Some time ago, I have published the Doctrine 2 video tutorial. It is created from the point of view of a programmer who tried Doctrine for the first time after reading a tutorial and some parts of the documentation. And because I am the author of NotORM library which can solve the same task as Doctrine, the same tutorial is also created using my library.
The result of this tutorial is that I am not satisfied with Doctrine 2 and I can hardly imagine using it in my projects. Benjamin Eberlei, the Lead Developer of Doctrine found his time to answer my remarks and he has agreed with publishing the conversation.
Benjamin: Only the usage of the
Tools depend on
Symfony\Component\Console, but that is shipped with the download. You can use the tools without the
Symfony\Component\Console dependency. You show in the tutorial how to circumvent the console Symfony dependency.
Jakub: I know. It just seems a little bit weird to me if (a part of) some framework is bundled with Doctrine and some parts of Doctrine really depends on that framework.
Symfony\Component is a component framework. So you can ship your projects with only that parts.
Benjamin: Proxies are almost always used, normally you just don't realize it. We will however add a better default here using evil
eval. Its not really a recommendation, its required to have properties private/protected (for lazy loading). Use
__set to save LOC at that point (IDEs generate getter/setter for you in no time).
Benjamin: Yay the
/* errors are annoying. That is why I personally use XML for metadata mapping.
Benjamin: What version did you use? I have never seen this kind of bug. Did you report it?
Jakub: The bug is still there in current official release, I will report an issue.
Benjamin: Where else would you add them? Behind the property specified by the Order of the Properties in the class? The
updateSchema does an incremental update, not a regeneration. That is why its added at the end. You can recreate the whole thing and have it in order or just use schema tool to generate only the queries for you to execute (and modify them). This is all more work, in the end it doesnt really matter for rapid prototyping where the column is. You can fix it later.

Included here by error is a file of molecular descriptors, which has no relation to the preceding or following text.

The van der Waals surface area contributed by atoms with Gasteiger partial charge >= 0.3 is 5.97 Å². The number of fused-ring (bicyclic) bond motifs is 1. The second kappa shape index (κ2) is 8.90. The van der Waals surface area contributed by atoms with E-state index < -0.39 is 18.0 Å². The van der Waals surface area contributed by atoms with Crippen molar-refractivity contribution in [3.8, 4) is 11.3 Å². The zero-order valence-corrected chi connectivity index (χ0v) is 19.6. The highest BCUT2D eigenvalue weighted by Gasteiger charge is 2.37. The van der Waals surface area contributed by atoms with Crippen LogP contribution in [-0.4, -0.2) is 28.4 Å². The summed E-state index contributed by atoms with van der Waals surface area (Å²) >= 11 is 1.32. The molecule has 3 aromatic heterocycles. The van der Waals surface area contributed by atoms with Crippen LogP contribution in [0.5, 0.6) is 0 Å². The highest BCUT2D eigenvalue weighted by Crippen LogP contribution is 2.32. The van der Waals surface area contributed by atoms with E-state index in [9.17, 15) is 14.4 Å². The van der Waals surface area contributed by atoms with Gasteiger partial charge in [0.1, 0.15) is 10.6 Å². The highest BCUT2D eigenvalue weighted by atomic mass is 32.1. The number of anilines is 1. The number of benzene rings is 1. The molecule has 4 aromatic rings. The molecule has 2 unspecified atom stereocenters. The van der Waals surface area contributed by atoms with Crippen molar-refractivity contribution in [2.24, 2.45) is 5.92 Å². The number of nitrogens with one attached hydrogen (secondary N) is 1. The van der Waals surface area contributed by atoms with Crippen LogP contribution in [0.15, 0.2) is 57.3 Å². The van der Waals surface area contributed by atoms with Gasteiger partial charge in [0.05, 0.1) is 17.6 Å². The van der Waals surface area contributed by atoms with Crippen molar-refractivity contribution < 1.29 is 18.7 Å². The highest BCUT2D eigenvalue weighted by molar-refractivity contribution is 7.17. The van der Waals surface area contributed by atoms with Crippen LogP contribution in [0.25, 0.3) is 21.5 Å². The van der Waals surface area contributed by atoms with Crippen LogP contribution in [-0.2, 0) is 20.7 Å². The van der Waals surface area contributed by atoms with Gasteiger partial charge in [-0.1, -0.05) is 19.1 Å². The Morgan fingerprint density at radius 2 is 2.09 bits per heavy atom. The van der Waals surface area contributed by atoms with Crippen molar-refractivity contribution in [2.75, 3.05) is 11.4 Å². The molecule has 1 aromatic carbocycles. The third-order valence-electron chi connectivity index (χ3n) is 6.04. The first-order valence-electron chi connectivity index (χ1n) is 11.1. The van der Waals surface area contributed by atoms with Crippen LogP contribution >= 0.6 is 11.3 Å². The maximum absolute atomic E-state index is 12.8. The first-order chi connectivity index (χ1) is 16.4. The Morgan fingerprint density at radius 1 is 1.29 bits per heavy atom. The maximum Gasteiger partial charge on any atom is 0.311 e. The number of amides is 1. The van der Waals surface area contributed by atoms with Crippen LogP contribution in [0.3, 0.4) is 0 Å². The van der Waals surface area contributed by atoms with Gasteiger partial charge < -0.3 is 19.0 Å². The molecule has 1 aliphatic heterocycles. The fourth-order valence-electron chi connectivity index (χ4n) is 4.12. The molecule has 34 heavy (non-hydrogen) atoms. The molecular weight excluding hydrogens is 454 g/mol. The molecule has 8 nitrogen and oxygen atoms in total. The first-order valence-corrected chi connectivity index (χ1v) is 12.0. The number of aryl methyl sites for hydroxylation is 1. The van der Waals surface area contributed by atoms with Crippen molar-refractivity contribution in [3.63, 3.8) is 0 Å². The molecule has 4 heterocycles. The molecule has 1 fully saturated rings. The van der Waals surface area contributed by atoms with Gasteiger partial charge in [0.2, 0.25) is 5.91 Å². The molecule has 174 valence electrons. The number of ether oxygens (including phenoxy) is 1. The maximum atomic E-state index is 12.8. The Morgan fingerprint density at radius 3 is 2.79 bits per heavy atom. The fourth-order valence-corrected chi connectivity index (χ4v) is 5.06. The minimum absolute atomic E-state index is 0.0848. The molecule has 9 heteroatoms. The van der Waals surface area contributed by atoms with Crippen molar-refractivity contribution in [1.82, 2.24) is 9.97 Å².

Jakub: The columns should be added at the place where I specify them in the entity. Some database systems allow it (e.g. MySQL by
AFTER clause in
ALTER TABLE). I want to use
updateSchema not only for rapid prototyping but for all changes even in production quality projects. I see
updateSchema as one of the killer features of Doctrine but it is not perfect.
Benjamin: I add a feature request, sounds interesting.
Benjamin: One query per loop means you are using lazy load as you show and can easily optimize it with DQL.
Jakub: Is there a way to efficiently solve this task (print N newest articles with all their tags) in Doctrine 2? I don't see any.
Benjamin: There is the DoctrineExtensions Pagination. In 2.0 there is no other solution. But we plan to add a feature to do this in a two-step procedure. i) Load all articles and categories ii) load all tag collections that are not yet loaded in a single query. This would load all the data in two queries.
Jakub: Pagination extension is not effective. If your future solution would not read all the data but only the required rows then it would be great.